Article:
A new lock type in .NET 9

27/12/2023

There is a new sheriff in town when it comes to the lock keyword, And that is the new System.Threading.Lock type that is introduced in .NET 9. And yes, I know - we still need time to digest the big .NET 8 release.

What is the System.Threading.Lock type?

Small disclaimer at the beginning: This feature/type is still in preview mode. You can download daily builds of .NET 9 and opt-in to the new Lock type via the <EnablePreviewFeatures>true</EnablePreviewFeatures> toggle in your csproj file. That said - there might be breaking changes in the future.

The new Lock type (sitting in System.Threading.Lock) has one main purpose: Being a lock. Yes, you can thank me later for that information. But on a serious note, the new type is a lock and a lock only. There is no ambiguity about what it does. Until now, we have done something like:

private readonly object _lock = new object();

public void DoSomething()
{
    lock (_lock)
    {
        // Do something
    }
}

The new Lock type is a bit more explicit about what it does:

private readonly Lock _lock = new Lock();

public void DoSomething()
{
    lock (_lock)
    {
        // Do something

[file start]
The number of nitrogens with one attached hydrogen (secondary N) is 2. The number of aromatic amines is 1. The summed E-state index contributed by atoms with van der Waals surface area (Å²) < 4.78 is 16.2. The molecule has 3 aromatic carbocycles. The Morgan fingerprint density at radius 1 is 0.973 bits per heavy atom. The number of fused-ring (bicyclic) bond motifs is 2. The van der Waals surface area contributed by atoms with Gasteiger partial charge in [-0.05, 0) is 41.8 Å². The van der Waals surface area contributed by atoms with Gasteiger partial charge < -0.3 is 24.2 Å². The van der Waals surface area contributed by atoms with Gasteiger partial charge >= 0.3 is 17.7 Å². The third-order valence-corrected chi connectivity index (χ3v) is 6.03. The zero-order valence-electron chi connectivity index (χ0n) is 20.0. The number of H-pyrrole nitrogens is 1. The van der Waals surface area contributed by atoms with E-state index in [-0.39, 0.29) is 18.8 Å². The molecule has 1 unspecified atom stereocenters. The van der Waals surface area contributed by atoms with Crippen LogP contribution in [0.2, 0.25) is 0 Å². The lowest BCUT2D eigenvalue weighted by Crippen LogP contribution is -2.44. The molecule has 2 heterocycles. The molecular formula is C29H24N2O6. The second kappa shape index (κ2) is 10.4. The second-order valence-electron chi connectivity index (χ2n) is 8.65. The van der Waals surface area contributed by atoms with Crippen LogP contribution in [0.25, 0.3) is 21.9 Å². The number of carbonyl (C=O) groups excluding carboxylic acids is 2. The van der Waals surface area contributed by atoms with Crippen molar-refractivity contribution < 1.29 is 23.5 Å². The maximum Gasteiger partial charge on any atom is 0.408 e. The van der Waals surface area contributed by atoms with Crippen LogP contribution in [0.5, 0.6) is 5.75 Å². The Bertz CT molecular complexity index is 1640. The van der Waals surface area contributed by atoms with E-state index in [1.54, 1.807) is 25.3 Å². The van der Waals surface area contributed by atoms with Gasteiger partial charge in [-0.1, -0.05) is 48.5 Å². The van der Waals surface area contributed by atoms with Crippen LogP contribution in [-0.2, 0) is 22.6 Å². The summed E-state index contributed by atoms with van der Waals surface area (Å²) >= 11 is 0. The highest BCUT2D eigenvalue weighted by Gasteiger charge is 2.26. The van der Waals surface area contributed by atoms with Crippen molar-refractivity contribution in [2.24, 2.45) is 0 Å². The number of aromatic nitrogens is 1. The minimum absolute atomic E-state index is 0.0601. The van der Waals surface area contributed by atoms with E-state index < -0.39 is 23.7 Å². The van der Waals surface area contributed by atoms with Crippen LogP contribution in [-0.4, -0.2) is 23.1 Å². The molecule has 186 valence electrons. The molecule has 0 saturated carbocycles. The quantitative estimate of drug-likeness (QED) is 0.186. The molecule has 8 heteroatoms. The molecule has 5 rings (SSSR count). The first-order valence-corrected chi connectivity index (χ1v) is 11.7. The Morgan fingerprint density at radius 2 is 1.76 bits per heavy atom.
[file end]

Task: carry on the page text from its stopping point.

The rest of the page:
}
}

The usage is absolutely the same (currently, more to that later). But the new type is very explicit and, in theory, can be faster. It depends on the underlying implementation that is used. Until now, always a Monitor was involved, but that doesn't have to be from now on (well from November 2024).

But the story doesn't end here necessarily. There is a proposal: "Lock statement pattern ". The idea would be to have a bunch of whole new Lock types. Well, a marker interface like ILockPattern that is "special handled" by the compiler. So given code like this:

class MyDataStructure
{
    private readonly Lock _lock = new();

    void Foo()
    {
        lock (_lock)
        {
            // do something
        }
    }
}

Will be lowered by the compiler as such:

class MyDataStructure
{
    private readonly Lock _lock = new();

    void Foo()
    {
        using (_lock.EnterLockScope())
        {
            // do something
        }
    }
}

Personally, I like reusing the using pattern for such occasions rather than having "multiple" meanings of lock (one for the Monitor and one for the Lock type or whatever underlying type is used). Like Stephen Clearly's AsyncEx library does it:

AsyncLock _mutex = new AsyncLock();
using (await _mutex.LockAsync())
{
    // do something
}

.NET developers are used to the using pattern, and it is a very clear and concise way to express the intention of the code. As this is just a proposal, we will see where we will land.

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